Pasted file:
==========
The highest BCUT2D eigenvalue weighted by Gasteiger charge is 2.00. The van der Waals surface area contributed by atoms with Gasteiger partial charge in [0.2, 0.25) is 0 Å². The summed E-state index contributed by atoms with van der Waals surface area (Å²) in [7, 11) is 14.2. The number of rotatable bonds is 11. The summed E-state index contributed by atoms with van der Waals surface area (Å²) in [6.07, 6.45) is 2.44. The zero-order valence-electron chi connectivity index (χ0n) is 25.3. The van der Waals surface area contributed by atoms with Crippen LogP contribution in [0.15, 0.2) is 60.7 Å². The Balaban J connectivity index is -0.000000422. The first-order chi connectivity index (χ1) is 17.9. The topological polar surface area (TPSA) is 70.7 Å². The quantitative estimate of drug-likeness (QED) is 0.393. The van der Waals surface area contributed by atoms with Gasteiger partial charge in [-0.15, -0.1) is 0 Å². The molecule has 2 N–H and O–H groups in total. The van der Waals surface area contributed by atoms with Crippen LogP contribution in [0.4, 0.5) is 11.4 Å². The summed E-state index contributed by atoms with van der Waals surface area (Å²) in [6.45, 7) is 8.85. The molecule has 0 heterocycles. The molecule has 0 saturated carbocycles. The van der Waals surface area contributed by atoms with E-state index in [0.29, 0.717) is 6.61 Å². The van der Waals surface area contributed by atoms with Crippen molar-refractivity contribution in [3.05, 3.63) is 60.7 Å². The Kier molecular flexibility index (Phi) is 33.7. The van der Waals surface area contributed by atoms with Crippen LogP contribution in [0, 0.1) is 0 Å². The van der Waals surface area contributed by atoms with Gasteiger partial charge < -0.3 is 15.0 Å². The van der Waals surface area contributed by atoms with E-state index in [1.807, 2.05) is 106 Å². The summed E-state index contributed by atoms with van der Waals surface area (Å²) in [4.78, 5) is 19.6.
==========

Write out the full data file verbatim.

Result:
The highest BCUT2D eigenvalue weighted by Gasteiger charge is 2.00. The van der Waals surface area contributed by atoms with Gasteiger partial charge in [0.2, 0.25) is 0 Å². The summed E-state index contributed by atoms with van der Waals surface area (Å²) in [7, 11) is 14.2. The number of rotatable bonds is 11. The summed E-state index contributed by atoms with van der Waals surface area (Å²) in [6.07, 6.45) is 2.44. The zero-order valence-electron chi connectivity index (χ0n) is 25.3. The van der Waals surface area contributed by atoms with Crippen LogP contribution in [0.15, 0.2) is 60.7 Å². The Balaban J connectivity index is -0.000000422. The first-order chi connectivity index (χ1) is 17.9. The topological polar surface area (TPSA) is 70.7 Å². The quantitative estimate of drug-likeness (QED) is 0.393. The van der Waals surface area contributed by atoms with Gasteiger partial charge in [-0.15, -0.1) is 0 Å². The molecule has 2 N–H and O–H groups in total. The van der Waals surface area contributed by atoms with Crippen LogP contribution in [0.4, 0.5) is 11.4 Å². The summed E-state index contributed by atoms with van der Waals surface area (Å²) in [6.45, 7) is 8.85. The molecule has 0 heterocycles. The molecule has 0 saturated carbocycles. The van der Waals surface area contributed by atoms with E-state index in [0.29, 0.717) is 6.61 Å². The van der Waals surface area contributed by atoms with Crippen molar-refractivity contribution in [3.05, 3.63) is 60.7 Å². The Kier molecular flexibility index (Phi) is 33.7. The van der Waals surface area contributed by atoms with Crippen LogP contribution in [0, 0.1) is 0 Å². The van der Waals surface area contributed by atoms with Gasteiger partial charge < -0.3 is 15.0 Å². The van der Waals surface area contributed by atoms with E-state index in [1.807, 2.05) is 106 Å². The summed E-state index contributed by atoms with van der Waals surface area (Å²) in [4.78, 5) is 19.6.